Mastectomy May Not Always Be The Superior Choice, Study Finds

For the 250,000 American women diagnosed with invasive breast cancer each year mastectomies are a very real probability. This complete surgical removal of the diseased breast is considered vital in many treatment plans. Researchers are finding, however, that breast-conserving therapy involving a lumpectomy combined with radiotherapy may offer more promising results.

A recent study involving nearly 40,000 women showed that the combination of lumpectomy and radiotherapy produced stronger outcomes for women than mastectomies alone. In fact, the risk of death after 10 years was lower in the lumpectomy group by 20 percent. The 10-year survival rate was also higher at 76.8 percent versus 59.7 percent. The study supports the idea that in some cases women may actually be better off undergoing less invasive surgery followed by a carefully dosed round of radiotherapy to ensure that cancer cells are killed off.

The exact role radiotherapy played in the most positive outcomes was not studied by researchers. Even so, they believe this added layer of therapy, designed to destroy cancer cells, did play a significant role.

Women diagnosed with breast cancer will find that mastectomies are often recommended to help ensure that cancer is effectively eradicated. Chemotherapy and radiotherapy may also be suggested. Sparing the breast through the use of a lumpectomy is a possible option in some cases. The study found this option might be more widely acceptable, especially if the added component of radiotherapy is included in a treatment plan.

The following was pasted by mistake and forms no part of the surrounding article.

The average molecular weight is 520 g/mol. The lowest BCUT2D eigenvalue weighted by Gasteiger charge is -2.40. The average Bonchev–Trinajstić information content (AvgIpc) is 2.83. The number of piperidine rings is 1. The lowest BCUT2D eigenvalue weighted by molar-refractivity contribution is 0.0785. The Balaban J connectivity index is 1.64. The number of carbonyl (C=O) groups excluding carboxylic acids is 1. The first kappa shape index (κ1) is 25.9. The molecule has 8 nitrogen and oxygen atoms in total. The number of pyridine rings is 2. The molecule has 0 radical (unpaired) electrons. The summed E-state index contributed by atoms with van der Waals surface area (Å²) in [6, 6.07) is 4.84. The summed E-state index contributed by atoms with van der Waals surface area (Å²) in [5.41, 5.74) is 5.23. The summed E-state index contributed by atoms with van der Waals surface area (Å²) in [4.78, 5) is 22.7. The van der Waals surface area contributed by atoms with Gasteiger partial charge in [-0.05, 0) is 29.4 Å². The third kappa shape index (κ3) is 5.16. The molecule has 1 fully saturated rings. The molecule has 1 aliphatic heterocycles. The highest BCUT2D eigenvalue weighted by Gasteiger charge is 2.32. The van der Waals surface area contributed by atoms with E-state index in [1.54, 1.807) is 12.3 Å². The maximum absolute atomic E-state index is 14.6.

Breast cancer is one of the leading killers of American women. This disease, when detected early, is often highly treatable using a variety of different tools. If the benefits of lumpectomy and radiotherapy continue to stand up to scrutiny, this less invasive option might be more readily offered to women as a treatment option. Women who are diagnosed with breast cancer are urged to discuss all treatment options, risks and benefits, with their healthcare providers. The best course of treatment action will depend on the unique case in question.

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